Amazing Fantasy #15 was not the first Marvel comic – despite some other claimants, that particular honour is best bestowed on the first issue of Fantastic Four, two years earlier – but it could well be the most significant, not only for introducing Spider-Man to the world, but because it entirely changed the culture of comics in the 1960s. And perhaps not just comics.
Prior to Amazing Fantasy #15’s publication, with an August 1962 cover date, superheroes were slowly recovering from the worst battering in their history – dealt partly at the hands of the psychiatrist Fredric Wertham. His 1954 takedown of the comics industry, Seduction of the Innocent, had famously cast aspersions on the relationship between Batman and Robin, as well as making a broader attack on the violence and gore in comics, which he said were a bad influence for children.
But now, over at Marvel’s main rival DC Comics, Batman, Superman and Wonder Woman were making a comeback. They had defined superheros in the 1930s and 1940s – and their example had stuck ever since. These were brightly plumed gods walking among us, living secretly as adults with marriages and jobs and grown-up concerns.
Meanwhile, teens in comic books had been relegated to the role of sidekicks. Robin, Kid Flash, Bucky, Speedy, Wonder Girl… they were all there to shore up their elders’ egos, get rescued, and provide grist for Wertham’s mill.
But with Amazing Fantasy #15 – and here’s the really amazing part – the hero is the kid. Not a reclusive billionaire, nor a Norse god, nor a playboy technical wizard, nor an alien. A kid from Queens, New York, who lived with his aunt and uncle and got beat up by the jocks and failed with the girls. Sure, Peter Parker – introduced as “Midtown High’s Only Professional Wallflower” – is soon bitten by a radioactive spider and gifted super-abilities, but he still has to struggle for cash and go to classes. His web-shooters are the result of science-book nerdiness. His costume is home-sewn.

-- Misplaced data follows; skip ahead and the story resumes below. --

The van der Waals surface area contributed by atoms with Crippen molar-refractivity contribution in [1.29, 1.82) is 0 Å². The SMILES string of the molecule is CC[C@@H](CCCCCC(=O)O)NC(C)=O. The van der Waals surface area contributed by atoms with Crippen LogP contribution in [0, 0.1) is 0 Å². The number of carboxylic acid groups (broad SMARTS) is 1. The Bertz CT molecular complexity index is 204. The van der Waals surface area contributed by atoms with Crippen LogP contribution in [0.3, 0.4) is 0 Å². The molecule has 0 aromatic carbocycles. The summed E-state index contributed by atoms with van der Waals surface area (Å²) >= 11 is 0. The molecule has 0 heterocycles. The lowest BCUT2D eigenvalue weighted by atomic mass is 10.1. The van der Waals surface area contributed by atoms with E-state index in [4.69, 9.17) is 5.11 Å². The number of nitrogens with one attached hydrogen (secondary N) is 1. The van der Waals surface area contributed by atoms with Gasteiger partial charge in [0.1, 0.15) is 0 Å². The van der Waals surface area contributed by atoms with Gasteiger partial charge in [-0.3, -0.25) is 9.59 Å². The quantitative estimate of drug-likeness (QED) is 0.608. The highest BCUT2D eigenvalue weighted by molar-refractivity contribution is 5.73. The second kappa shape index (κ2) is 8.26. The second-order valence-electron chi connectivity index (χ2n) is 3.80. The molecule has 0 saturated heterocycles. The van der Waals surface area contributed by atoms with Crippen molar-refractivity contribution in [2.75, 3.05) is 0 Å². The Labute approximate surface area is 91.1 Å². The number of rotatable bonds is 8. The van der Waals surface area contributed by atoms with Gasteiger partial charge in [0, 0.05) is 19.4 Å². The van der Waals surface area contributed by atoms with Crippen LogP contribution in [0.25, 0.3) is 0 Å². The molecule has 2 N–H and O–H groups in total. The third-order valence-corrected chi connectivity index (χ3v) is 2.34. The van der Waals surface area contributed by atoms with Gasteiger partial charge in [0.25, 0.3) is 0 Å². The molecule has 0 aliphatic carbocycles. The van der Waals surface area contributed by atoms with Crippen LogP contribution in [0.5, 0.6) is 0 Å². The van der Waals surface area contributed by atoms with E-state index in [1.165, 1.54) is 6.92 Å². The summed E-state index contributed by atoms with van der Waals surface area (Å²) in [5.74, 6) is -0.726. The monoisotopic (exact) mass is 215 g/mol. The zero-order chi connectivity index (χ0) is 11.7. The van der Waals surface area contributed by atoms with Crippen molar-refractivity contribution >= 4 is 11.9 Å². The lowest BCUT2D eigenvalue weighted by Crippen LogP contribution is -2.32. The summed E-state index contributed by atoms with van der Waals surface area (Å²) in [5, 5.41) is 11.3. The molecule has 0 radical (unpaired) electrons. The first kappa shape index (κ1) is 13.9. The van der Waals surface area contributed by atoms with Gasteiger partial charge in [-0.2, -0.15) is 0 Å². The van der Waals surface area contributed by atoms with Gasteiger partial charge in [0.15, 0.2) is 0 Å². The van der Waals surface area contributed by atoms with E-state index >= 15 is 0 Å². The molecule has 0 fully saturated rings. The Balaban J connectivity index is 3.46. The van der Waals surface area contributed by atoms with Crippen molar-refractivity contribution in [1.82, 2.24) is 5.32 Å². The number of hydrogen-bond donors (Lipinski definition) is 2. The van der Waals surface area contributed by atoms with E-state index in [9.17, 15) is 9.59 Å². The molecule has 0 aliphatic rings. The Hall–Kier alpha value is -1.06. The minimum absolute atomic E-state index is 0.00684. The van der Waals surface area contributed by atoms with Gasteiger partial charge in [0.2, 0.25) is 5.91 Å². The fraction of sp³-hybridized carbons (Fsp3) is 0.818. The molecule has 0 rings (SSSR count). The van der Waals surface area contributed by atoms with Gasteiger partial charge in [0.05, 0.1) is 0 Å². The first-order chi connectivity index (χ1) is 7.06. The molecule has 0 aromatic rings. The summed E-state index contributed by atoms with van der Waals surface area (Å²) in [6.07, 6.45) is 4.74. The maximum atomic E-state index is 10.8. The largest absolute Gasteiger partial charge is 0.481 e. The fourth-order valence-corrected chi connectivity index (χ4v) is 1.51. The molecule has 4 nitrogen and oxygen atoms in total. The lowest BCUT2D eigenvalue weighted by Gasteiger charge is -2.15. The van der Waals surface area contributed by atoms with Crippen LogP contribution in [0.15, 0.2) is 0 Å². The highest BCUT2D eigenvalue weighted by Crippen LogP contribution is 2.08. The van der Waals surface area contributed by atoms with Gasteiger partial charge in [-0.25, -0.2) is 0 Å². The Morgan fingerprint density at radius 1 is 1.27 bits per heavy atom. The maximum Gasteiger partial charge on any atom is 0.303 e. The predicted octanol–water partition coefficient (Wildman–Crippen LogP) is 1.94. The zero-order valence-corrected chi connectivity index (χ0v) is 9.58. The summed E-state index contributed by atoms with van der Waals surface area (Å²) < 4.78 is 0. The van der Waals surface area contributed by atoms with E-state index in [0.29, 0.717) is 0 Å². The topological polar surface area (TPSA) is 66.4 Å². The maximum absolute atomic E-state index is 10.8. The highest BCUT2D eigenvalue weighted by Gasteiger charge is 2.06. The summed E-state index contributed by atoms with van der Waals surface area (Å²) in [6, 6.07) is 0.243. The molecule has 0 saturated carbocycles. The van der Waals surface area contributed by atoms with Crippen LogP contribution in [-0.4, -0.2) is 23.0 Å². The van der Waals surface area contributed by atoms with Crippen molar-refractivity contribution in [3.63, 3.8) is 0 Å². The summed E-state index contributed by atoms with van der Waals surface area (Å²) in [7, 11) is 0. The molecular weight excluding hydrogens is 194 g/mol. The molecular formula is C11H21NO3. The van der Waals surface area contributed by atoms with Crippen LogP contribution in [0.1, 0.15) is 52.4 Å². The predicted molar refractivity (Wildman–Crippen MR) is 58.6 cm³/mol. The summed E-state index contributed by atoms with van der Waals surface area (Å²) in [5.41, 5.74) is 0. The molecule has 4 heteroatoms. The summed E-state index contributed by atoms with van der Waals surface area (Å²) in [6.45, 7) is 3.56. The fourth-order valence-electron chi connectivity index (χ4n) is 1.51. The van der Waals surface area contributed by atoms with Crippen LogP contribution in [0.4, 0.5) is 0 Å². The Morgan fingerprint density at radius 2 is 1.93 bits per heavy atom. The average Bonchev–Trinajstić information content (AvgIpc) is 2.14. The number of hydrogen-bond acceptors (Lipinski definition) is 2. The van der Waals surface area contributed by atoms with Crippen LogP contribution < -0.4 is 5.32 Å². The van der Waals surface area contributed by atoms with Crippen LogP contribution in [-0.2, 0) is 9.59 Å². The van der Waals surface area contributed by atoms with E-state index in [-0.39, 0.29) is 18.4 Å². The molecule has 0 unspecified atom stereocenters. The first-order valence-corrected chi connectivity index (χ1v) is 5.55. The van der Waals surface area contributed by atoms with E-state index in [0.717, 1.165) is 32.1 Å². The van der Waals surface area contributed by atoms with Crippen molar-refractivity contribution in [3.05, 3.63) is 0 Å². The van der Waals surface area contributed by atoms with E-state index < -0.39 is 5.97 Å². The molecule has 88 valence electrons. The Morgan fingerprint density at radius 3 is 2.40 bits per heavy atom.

It seems astonishing that, prior to Marvel publisher Martin Goodman’s decision to allow editor-writer Stan Lee and artist Steve Ditko to use the final issue of an ailing anthology comic as a showcase for the new character, nobody had really ever thought about putting kids at the front and centre of newsstands. It’s little wonder that, as soon as they did, Amazing Fantasy #15 sold bucketloads. Lee might as well have waved it in the face of every kid in America and said, hey, this could be you.
There was also a wider cultural shift happening. The year Amazing Fantasy #15 was published, Marilyn Monroe sang ‘Happy Birthday’ to JFK – and then she died, messily and mysteriously and right in the public eye. The 52 million American households who owned television sets would switch them on not just for the news, but to see Walter Cronkite talking about it. The Beatles released their first single. The age of the modern celebrity had arrived.
Spider-Man tapped right into that. His raison d’etre – the killing of his beloved Uncle Ben by a thug whom Peter could have stopped earlier in the day, but didn’t because it wasn’t his problem – came while Spider-Man was making a TV appearance.
“With great power there must also come — great responsibility!” That’s what Peter Parker learns in the final panel of Amazing Fantasy #15, soon after his Uncle’s death. Were mint-condition copies of this comic not shifting for up to $1.1 million, they should be put on the desks of every elected world leader for their first day in office.
Illustrations by Phillipa Warden Hill